How to thin fruit
Apples: Cooking apples are thinned harder than dessert apples to obtain larger fruits; aim for one fruit every 15-23cm (6-9in). Dessert apples can be thinned less severely, with one or two fruits every 10-15cm (4-6in). Leave just one fruit per cluster. Thinning can be done using secateurs, long scisssors or with a firm tug between thumb and forefinger. Remove misshapened, blemished fruit or poorly positioned fruit and the ‘king’ fruit at the centre of the cluster which is sometimes abnormally shaped. Aim to leave the strongest and best shaped.
Pears: Can be prone to over-bearing but usually need less thinning; thin clusters to two fruits (one for a small cordon), 10-15 cm (4-6in) apart.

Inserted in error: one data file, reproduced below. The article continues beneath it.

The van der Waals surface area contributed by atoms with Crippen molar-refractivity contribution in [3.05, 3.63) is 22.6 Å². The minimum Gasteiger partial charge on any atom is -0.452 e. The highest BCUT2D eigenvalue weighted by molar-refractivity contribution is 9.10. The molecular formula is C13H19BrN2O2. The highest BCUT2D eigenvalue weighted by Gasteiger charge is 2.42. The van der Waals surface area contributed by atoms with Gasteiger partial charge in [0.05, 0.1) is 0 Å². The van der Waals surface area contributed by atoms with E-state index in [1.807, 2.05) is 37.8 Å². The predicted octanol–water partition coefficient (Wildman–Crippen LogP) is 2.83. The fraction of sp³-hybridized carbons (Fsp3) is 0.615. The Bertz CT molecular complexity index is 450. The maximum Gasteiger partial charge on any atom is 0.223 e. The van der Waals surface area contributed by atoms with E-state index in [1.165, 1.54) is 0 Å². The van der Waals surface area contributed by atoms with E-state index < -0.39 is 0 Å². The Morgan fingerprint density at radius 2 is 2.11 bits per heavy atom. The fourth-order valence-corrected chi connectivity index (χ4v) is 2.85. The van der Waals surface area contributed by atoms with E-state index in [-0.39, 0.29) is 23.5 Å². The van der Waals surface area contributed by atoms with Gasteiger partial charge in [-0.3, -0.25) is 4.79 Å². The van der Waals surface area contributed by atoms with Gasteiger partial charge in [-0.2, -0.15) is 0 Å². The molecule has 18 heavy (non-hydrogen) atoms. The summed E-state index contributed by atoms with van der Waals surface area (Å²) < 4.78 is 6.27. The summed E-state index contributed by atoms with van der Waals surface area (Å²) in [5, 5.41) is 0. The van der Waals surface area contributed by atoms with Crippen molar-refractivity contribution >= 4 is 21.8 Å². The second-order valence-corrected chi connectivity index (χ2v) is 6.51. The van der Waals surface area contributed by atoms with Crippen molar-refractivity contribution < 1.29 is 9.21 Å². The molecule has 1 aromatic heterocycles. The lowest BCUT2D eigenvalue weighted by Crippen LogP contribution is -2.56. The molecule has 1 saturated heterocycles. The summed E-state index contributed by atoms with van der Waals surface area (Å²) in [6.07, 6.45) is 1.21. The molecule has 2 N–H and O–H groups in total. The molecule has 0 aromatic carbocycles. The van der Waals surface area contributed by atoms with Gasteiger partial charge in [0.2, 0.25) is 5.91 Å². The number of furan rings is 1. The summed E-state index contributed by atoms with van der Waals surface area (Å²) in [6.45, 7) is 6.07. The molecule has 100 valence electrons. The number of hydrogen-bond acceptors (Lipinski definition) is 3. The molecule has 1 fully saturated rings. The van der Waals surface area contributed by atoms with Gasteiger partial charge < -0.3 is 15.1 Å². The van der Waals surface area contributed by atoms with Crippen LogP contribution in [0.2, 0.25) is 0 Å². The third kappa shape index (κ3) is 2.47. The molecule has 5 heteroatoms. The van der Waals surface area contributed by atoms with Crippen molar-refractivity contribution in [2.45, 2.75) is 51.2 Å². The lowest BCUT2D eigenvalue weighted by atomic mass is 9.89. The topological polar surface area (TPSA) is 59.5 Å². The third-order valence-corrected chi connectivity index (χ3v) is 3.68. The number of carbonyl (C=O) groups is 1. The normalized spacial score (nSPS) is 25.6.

Peaches and nectarines: Thin peaches to one every 10cm (4in) when the size of a hazelnut, then again to one every 20-25cm (8-10in) when the size of a walnut. Thin nectarines to 15cm (6in) at walnut size.
Apricots: Are less prone to over-bearing; thin only if the crop is excessively heavy, to 5-8cm (2-3in) apart when hazelnut sized.
Plums: Are particularly prone to overcropping, so thinning is vital. Heavily laden branches may need additional support with stakes and/or ties even after thinning to prevent them breaking. Use thumb and forefinger to remove fruit to leave one fruit every 5-8cm (2-3in), or a pair of fruits every 15cm (6in).